While no journalists were murdered as a result of their work in 2012, four media personnel were killed under circumstances that are still under investigation. In April, Kamiran Salaheddin, a news presenter on an Iraqi current-affairs program and the head of a local journalists’ union, was killed when a bomb hidden in his car exploded. Ghazwan Anas, also a news presenter for a local Iraqi television station, was shot to death in his home in July. In September, veteran journalist Farqad Husseini, the editor in chief of Al-Adwa newspaper, was killed in a car bomb explosion. In November, Samir al-Sheikh Ali, editor in chief of the daily Al-Jamahir al-Baghdadiya, was shot and killed by unidentified gunmen. Iraq topped the Committee to Protect Journalists’ Impunity Index for the fifth year in a row, with more than 90 murders of journalists remaining unsolved. Journalists continued to face arbitrary arrest by security forces, detention without trial, beatings, and confiscation of equipment during the year.
Security forces in the semiautonomous Kurdistan region arrested at least 50 journalists and political rights activists in 2012. Many of the journalists were detained while covering the first anniversary of protests that erupted in the region in March 2011, or for criticizing regional government officials, and at least seven have been prosecuted for criminal defamation or insult. Authorities in the region do not always respect the Kurdistan Press Law, which protects the right of journalists to obtain information “of importance to citizens” and “relevant to the public interest,” and requires officials to investigate and punish anyone who insults or injures a journalist as a result of his work. In 2012, no members of Asayish, the region’s internal security agency, were prosecuted for beating and detaining journalists. In October, independent journalist Karzam Karim was sentenced to two years in prison for reporting on suspected corruption in Kurdistan’s security forces; he had allegedly been tortured and beaten in detention. In September, a vaguely worded draft “Law to Protect Sanctities” was rejected by both the legal and the human rights committees in the regional parliament. The legislation had threatened to punish insults against religion or national symbols with up to 10 years in prison for individuals and the shutdown of offending media outlets. However, soon after the law was rejected, the top prosecutor reportedly asked officials to monitor media outlets for insults to religious or political leaders, and to report violations.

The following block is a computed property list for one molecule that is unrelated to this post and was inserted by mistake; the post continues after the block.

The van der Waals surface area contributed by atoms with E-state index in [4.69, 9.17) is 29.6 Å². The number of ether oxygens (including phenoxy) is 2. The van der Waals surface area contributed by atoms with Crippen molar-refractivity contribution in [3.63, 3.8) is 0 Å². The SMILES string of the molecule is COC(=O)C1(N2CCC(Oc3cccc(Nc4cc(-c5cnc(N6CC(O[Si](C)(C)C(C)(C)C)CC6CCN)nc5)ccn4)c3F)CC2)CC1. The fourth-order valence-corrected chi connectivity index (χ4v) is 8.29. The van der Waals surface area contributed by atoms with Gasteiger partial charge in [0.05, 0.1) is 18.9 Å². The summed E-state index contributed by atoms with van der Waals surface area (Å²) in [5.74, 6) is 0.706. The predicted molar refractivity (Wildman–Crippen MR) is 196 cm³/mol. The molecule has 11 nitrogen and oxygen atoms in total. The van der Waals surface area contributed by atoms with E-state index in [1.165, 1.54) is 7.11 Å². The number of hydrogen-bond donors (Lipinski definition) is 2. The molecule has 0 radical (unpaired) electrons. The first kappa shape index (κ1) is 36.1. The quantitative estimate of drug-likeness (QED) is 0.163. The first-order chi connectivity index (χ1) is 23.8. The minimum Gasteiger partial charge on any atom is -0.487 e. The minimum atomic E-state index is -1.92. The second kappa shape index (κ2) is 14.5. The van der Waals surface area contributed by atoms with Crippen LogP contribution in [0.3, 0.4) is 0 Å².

Hundreds of privately owned television, radio, and print media outlets have opened since 2003, producing content in Arabic, Kurdish, Syriac, Turkmen, and other languages. However, media are usually split along sectarian, ethnic, and political lines. Political parties and ethnic groups fund most outlets, and journalists often blur the distinction between news and opinion. The government controls the Iraqi Media Network, which includes Al-Iraqiya television and the newspaper Al-Sabah. The government also shapes the editorial content of some outlets by manipulating public advertising or pressuring private advertisers. Advertising with no editorial demands attached makes up only a small fraction of media outlets’ revenues. Satellite dishes are legal, and a majority of Iraqis have access to satellite news channels, including Al-Sharqiya, an Iraqi-owned station that broadcasts from Dubai; Qatar-based Al-Jazeera; and the Saudi-owned Al-Arabiya.
Just 7 percent of the Iraqi population had access to the internet in 2012. The internet operates without government restriction, and usage has steadily increased since 2003, but poor infrastructure and sporadic access to electricity have made Iraq’s penetration rate for terrestrial internet access one of the lowest in the region. Instead, the majority of Iraqis who use the internet access it through wireless technology.